Saturday Single No. 176

In the absence of more compelling things to write about and in the presence of a chores list that’s getting longer by the hour, I’m not going to sit here at the computer and dither about how to select a single for this morning.

Instead, I’m going to return to one of my favorite methods of finding a song and take a thirteen–step random walk through the files. That should work fine, as it did last week. Well, as long as I don’t turn Booker T. Jones into Booker T. Washington again. Here are this week’s parameters: I’ll use the time frame of 1950-2009 and I will skip over anything planned for the Ultimate Jukebox.

Speaking of the Ultimate Jukebox, long-time readers might want to make sure they stop by Monday. There’s good news for a friend of Echoes In The Wind whose music has been featured here in the past, and I’m going to tie that news in with the next installment of the UJ. Now, on with the random ramble:

First up is “Every Day (Oh Lord)” from Steve Winwood’s 1990 album, Refugees of the Heart. It’s a pretty good song from an album that I think disappointed a lot of people. It’s a record I’m ambivalent about. I don’t go looking for it when I’m pulling stuff out of the CD rack, but when something from Refugees pops up in the player, it usually sounds pretty good.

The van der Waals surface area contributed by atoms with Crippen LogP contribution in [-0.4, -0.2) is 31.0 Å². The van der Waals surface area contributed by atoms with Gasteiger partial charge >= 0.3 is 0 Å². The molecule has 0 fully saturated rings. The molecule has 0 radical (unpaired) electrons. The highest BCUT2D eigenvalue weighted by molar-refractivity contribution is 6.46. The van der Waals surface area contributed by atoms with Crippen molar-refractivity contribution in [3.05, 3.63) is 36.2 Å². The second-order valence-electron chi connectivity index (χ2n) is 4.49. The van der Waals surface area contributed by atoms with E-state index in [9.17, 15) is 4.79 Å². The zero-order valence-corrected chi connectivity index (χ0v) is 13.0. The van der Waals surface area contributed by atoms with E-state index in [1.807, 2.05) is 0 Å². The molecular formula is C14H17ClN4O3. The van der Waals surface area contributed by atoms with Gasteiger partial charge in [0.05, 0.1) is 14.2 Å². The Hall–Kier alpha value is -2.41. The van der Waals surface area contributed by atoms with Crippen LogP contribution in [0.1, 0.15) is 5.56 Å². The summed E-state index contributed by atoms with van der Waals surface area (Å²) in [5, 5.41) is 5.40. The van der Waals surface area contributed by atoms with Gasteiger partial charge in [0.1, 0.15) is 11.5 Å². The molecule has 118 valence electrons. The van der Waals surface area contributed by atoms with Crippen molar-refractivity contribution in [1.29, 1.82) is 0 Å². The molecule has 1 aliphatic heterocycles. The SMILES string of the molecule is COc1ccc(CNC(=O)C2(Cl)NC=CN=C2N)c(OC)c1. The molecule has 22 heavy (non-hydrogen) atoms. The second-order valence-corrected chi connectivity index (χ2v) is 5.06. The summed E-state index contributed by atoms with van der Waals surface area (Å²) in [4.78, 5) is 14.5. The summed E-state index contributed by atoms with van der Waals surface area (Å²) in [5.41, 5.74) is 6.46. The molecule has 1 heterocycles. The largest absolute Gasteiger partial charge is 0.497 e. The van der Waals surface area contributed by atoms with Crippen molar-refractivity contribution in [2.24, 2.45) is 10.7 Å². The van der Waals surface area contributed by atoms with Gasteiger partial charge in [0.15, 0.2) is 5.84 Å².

Next comes the British duo of Trish Keenan and James Cargill recording as Broadcast and the tune “Tears In The Typing Pool” from their 2005 album Tender Buttons. I know very little about these folks, but I ran across the album and liked the tone of the music. All-Music Guide says: “Tender Buttons has a uniquely fresh, modern feel. Sparingly applied beats, intricate but subtle guitars, and hazy synths dominate the album, providing a restrained backdrop for Keenan’s quietly commanding voice and crossword-puzzle lyrics.”

When I noted last summer that I’d never sat down and listened straight through to the Cars’ 1984 album Heartbeat City, several friends urged me to do so. Well, I have, and yes, it’s a good album, but no, it’s not going to move anything out of my Top 30 list. With the exception of the shimmering “Drive,” I find the album just too, well, self-conscious. That holds true for the next-to-last track on the album, our third stop of the morning, “I Refuse.”